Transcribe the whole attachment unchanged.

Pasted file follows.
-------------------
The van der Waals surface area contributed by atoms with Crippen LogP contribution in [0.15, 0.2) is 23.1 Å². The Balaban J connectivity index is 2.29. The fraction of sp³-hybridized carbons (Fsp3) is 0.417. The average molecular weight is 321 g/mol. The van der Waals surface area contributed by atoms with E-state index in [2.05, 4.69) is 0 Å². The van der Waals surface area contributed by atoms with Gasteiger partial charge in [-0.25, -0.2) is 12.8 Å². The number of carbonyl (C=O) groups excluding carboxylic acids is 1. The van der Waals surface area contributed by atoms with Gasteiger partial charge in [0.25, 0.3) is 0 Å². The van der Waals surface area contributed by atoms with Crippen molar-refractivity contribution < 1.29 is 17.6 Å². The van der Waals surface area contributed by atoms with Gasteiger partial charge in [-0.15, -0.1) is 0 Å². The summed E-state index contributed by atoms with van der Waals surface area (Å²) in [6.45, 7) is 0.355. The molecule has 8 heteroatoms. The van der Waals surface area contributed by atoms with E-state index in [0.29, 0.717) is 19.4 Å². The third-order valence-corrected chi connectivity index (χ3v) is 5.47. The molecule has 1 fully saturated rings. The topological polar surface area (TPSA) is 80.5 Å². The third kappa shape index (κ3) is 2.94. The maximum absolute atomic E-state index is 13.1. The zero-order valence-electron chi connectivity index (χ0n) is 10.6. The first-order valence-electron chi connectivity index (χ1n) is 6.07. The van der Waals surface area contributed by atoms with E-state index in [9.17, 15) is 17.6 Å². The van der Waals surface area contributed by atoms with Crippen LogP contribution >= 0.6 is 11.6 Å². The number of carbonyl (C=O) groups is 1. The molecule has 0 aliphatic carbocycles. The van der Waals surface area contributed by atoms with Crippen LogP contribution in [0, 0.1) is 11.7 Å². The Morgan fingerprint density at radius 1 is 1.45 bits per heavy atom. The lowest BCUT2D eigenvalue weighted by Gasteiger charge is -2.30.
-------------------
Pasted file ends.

The van der Waals surface area contributed by atoms with Crippen LogP contribution in [0.15, 0.2) is 23.1 Å². The Balaban J connectivity index is 2.29. The fraction of sp³-hybridized carbons (Fsp3) is 0.417. The average molecular weight is 321 g/mol. The van der Waals surface area contributed by atoms with E-state index in [2.05, 4.69) is 0 Å². The van der Waals surface area contributed by atoms with Gasteiger partial charge in [-0.25, -0.2) is 12.8 Å². The number of carbonyl (C=O) groups excluding carboxylic acids is 1. The van der Waals surface area contributed by atoms with Gasteiger partial charge in [0.25, 0.3) is 0 Å². The van der Waals surface area contributed by atoms with Crippen molar-refractivity contribution < 1.29 is 17.6 Å². The van der Waals surface area contributed by atoms with Gasteiger partial charge in [-0.15, -0.1) is 0 Å². The summed E-state index contributed by atoms with van der Waals surface area (Å²) in [6.45, 7) is 0.355. The molecule has 8 heteroatoms. The van der Waals surface area contributed by atoms with E-state index in [0.29, 0.717) is 19.4 Å². The third-order valence-corrected chi connectivity index (χ3v) is 5.47. The molecule has 1 fully saturated rings. The topological polar surface area (TPSA) is 80.5 Å². The third kappa shape index (κ3) is 2.94. The maximum absolute atomic E-state index is 13.1. The zero-order valence-electron chi connectivity index (χ0n) is 10.6. The first-order valence-electron chi connectivity index (χ1n) is 6.07. The van der Waals surface area contributed by atoms with E-state index in [9.17, 15) is 17.6 Å². The van der Waals surface area contributed by atoms with Crippen LogP contribution >= 0.6 is 11.6 Å². The number of carbonyl (C=O) groups is 1. The molecule has 0 aliphatic carbocycles. The van der Waals surface area contributed by atoms with Crippen LogP contribution in [0, 0.1) is 11.7 Å². The Morgan fingerprint density at radius 1 is 1.45 bits per heavy atom. The lowest BCUT2D eigenvalue weighted by Gasteiger charge is -2.30.